Although we use electronic keyboards now, the ubiquitous QWERTY layout, named for the upper-left row of letters, was born in the 19th century. Rather than being the most efficient, QWERTY was adopted because it prevented frequent jams experienced by early mechanical typewriters. Since that time, a number of alternatives have arisen, including the Dvorak and keyboards designed for physical limitations and better ergonomics.
The QWERTY keyboard was born in 1874, when Remington sold the first typewriter invented by Milwaukee, Wis., newspaper editor Chris Sholes. While the first typewriter had keys arranged alphabetically, Sholes soon adopted the "QWERTY" layout largely to overcome mechanical limitations from key pairs jamming when pressed. Due to being first on the market, QWERTY-style keyboards remain the format used by the majority of typists. But several decades later, an alternative was introduced -- Dvorak.
The Dvorak Simplified Keyboard was developed in 1936 by August Dvorak, a University of Washington psychologist and education professor, and William Dealey. Unlike the QWERTY keyboard, which spread commonly-used keys to prevent mechanical jams, the Dvorak's home keys concentrated common letters, such as "A", "O", "E", "U", "I" and "D" in the home row. Dvorak claimed his keyboard was more efficient, allowing 70 percent of typing to be done from the home row, compared to 32 percent for QWERTY.
New Standard Keyboard
Although Dvorak is the main alternative to the QWERTY keyboard, other layouts were introduced, including the New Standard Keyboard. In a return to the original typewriter keyboard, New Standard Keyboards' keys are arranged alphabetically. Keys A to M are located on the keyboard's left side, and keys N-Z are positioned on the right. In the middle are cursor keys, and function keys are on the bottom.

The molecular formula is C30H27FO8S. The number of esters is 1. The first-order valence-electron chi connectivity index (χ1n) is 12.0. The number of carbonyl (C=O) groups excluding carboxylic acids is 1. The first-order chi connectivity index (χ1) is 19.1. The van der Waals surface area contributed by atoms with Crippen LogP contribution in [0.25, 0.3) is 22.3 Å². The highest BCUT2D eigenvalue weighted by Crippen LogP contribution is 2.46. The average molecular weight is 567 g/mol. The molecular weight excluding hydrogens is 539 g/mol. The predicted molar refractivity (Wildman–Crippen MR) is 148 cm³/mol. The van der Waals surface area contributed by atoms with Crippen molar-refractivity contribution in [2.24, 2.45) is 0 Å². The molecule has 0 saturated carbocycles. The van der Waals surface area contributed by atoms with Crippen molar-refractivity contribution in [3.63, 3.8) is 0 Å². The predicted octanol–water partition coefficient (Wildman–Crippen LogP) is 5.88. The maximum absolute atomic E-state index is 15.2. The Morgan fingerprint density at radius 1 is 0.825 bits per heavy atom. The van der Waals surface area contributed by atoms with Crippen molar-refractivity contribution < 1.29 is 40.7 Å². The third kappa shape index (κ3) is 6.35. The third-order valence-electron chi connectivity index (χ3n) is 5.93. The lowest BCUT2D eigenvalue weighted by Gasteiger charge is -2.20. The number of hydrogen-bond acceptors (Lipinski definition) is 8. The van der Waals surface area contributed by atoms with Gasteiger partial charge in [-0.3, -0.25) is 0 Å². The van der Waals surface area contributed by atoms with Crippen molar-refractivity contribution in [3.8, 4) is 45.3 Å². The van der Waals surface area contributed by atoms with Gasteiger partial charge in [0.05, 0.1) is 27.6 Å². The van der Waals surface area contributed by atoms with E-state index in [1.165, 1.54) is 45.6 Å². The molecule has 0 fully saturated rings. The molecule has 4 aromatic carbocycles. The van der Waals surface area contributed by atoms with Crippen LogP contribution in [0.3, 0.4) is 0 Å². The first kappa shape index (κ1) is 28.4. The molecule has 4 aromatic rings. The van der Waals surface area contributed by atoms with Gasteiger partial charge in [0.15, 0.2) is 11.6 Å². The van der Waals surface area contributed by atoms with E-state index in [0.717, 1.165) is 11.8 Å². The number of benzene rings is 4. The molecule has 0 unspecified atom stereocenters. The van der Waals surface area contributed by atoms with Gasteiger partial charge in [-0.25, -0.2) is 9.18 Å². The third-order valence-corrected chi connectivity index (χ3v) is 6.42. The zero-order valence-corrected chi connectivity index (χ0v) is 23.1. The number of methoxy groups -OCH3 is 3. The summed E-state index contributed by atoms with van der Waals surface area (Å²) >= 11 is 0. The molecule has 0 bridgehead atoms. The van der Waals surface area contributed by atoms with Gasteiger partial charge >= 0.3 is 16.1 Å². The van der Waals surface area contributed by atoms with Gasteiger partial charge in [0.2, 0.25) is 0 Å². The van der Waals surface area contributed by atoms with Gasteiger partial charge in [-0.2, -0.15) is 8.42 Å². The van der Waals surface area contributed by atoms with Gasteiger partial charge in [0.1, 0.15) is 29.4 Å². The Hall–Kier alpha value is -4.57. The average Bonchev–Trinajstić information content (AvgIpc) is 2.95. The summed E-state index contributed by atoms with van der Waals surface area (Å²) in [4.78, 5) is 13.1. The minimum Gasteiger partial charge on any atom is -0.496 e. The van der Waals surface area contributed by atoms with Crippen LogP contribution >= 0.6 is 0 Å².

The Chubon keyboard was created in 1988 by University of Pittsburgh professor Robert Chubon while rehabilitating from spinal cord injuries during a trampoline accident. The Chubon layout is designed for disabled typists, placing commonly used keys together, enabling people with limited hand mobility to communicate. By placing frequently-used keys close together, a person typing with one finger or with a pointing tool can more easily navigate a keyboard compared with the standard QWERTY layout.
In 2008, a Russian company introduced the Optimus Maximus keyboard. While the $1,500 price tag put the keyboard in a class of its own, typists could quickly see more differences. Instead of traditional keyboards with printed letters, the Optimus Maximus included 113 keys -- each with an organic light-emitting diode (OLED) screen. The screens could display letters, commands -- even user-supplied graphics. The keyboard supports multiple formats, such as QWERTY and Dvorak, illustrating how far the keyboard has come from 1874.
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